Women, Writing, Revolution
Module code: EN3153
Module co-ordinator: to be confirmed
From the raucous pamphlet wars and cartoons of the 1790s to the literary introspection of novels by Mary Hays and poems by Charlotte Smith, Samuel Taylor Coleridge, and Anna Letitia Barbauld, in this module you will uncover different forms of social, political and literary change and debate at the turn of the 19th century with a particular emphasis on women writers. How are women's voices integral to debates about liberty and rights across the 18th and early 19th centuries? Tackling numerous forms and genres, we will explore questions about aesthetic experience, gender and the social and political engagement of the writer.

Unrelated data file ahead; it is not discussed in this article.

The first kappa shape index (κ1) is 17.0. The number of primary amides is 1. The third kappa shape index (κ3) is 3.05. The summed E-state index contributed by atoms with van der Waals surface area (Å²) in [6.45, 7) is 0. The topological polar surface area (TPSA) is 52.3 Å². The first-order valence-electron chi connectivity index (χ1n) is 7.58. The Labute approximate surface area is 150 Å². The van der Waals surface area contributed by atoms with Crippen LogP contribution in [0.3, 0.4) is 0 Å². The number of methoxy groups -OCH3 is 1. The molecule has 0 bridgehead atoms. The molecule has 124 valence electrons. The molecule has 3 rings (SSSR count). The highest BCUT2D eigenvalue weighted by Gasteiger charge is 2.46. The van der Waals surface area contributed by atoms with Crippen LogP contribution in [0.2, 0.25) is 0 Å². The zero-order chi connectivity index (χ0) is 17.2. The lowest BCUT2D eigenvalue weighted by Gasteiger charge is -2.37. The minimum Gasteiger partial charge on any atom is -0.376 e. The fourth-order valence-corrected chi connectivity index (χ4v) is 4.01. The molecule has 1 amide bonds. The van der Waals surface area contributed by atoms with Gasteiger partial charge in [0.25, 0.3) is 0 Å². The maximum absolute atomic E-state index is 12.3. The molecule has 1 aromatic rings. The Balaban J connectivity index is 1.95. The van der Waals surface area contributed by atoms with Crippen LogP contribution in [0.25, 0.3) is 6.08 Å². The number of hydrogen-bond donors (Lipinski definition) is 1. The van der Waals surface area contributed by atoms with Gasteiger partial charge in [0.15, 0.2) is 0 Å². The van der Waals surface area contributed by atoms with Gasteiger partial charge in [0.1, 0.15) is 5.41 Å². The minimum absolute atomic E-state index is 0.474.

We will begin by addressing pre-Revolutionary 18th century writing by women before assessing the lasting influence of Revolutionary ideals and frustrations and the fierce struggles for women's rights, abolition and animal rights. Looking at neglected authors such as Leicester abolitionist and campaigner Susannah Watts, as well as key texts by Edmund Burke and Mary Wollstonecraft, you will explore the exciting, vibrant, sometimes violent debates of this period. Using the latest research into women's writing and sociable networks of male and female writers, we will use a range of critical approaches to challenge traditional perceptions of gender and period boundaries.
- Essay, 5,000 words (100%)